6. People just don't want to have that many children. Biological evolution provides a sex drive, not a reproduction drive. Technology (birth control) de-couples the two. Many people in advanced countries are still dating, having not yet settled on a lifelong partner, when they are already past their prime child-bearing years. Probably the only way government can substantially raise birth rates is either through coercion (i.e. you have x kids or you pay massive penalties / go to jail) or through massive incentives (not just small incentives to make it less expensive, but huge ones that significantly outweigh other considerations). In the US/Canada, you'd probably need an incentive on order of about 10x the average yearly salary to significantly boost birth rates. $500k per child (maybe paid as $2300/month for 18 years) or so. Possibly still cheaper than the long term costs/effects of mass immigration or population collapse, though.
  7. Meh, they're all nobodies until they become President. Nothing new here. Just look at the contenders for the Republican nomination in 2016. A nomination season with lots of different candidates is better than a coronation of a candidate no one likes, anyway.
  8. Hmm when I was in school in Vancouver in the 90s, there was no O Canada, no pledges, no statements of any sort that were made on a daily basis. Maybe once every few months there would be a school-wide assembly where O Canada was sung. Students only had to stand and take off their hats, singing along was not required. Frankly if any school is forcing any songs or statements on a daily basis, that's not only government forced indoctrination but a mind-numbing waste of time. I don't care what the statement says. While this kind of crap might fly in Toronto, I don't think it would fly in Vancouver, where most of the population is sensible Asians that immigrated to Canada specifically to escape this kind of bs in their homelands. White guilt social justice types are already becoming a minority in BC by virtue of immigration, thankfully.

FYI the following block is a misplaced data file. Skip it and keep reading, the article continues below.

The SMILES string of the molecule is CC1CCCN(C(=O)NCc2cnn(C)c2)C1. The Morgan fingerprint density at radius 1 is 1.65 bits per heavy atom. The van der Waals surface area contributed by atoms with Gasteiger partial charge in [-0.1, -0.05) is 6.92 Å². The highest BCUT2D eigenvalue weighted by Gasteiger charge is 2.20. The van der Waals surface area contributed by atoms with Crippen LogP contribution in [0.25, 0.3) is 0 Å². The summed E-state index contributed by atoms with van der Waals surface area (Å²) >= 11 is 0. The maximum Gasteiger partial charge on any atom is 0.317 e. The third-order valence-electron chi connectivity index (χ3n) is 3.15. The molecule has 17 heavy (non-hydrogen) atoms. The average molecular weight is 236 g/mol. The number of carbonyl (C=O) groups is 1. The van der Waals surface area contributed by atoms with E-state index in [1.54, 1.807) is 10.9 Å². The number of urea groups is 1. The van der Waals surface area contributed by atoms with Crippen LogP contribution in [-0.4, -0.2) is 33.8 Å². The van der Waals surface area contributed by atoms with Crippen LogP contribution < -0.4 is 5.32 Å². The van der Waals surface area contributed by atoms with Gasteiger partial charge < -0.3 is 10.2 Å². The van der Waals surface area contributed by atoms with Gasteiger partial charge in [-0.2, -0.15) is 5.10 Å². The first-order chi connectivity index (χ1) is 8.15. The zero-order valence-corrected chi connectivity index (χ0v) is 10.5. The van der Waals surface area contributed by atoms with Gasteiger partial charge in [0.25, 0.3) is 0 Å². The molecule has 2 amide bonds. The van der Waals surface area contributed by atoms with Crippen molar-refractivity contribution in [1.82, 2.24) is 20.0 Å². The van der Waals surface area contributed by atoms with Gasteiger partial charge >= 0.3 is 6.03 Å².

9. Voting for "change" means nothing. Change can be any of a million things, in many different directions. Ask 10 people about what they would like to see changed and you'll get 20 different answers. There's two things that win votes in America: providing entertainment and controversy, which Trump excels at, and promising free stuff, which a Democrat challenger will likely try to do. She'd win in a landslide in liberal areas, and be rejected in a landslide everywhere else. Electoral map would look the same as always but probably even more starkly divided than usual. As for not being afraid to say what she thinks, of course she's not afraid, she's in a super safe seat for that kind of rhetoric.
  10. Meh, you overestimate people. Just like in ancient times, people just want bread and circuses. Trump is great at the circus part, at least.
  11. You were talking about "running a country". When it comes to family and friends, if they are talking about themselves, plans that we are making, or other things that they should have clear knowledge or controlling decision making power over, then sure I'll trust them. But if they are talking about politics, the latest "scientific study", or other things they may have heard or seen that they don't have direct knowledge or control over, I assume it's bullsh*t just as if I'd seen it on facebook. Whether I let them know of that fact or politely smile and nod depends on the person, of course.
  12. But the same people who whine about "male aggression" also whine about financial success and want to tear down the rich and successful, too. It is, at least, consistent.
  13. Agreed. The only way to show your honesty is to continue to be honest for long enough that the person who you are trying to convince of your honesty thoroughly establishes the fact of your honesty in their minds. And then, once they fully trust you, is when you betray them of course and move on to the next victim.
  14. Seems to be the case already. I assume 100% of information I casually hear/see is wrong and disregard most of it, while researching the veracity of the small subset which is of enough importance to warrant the time to do so.
  15. Image from the recent New Horizons flyby of Ultima Thule, the most remote object ever visited by a human spacecraft: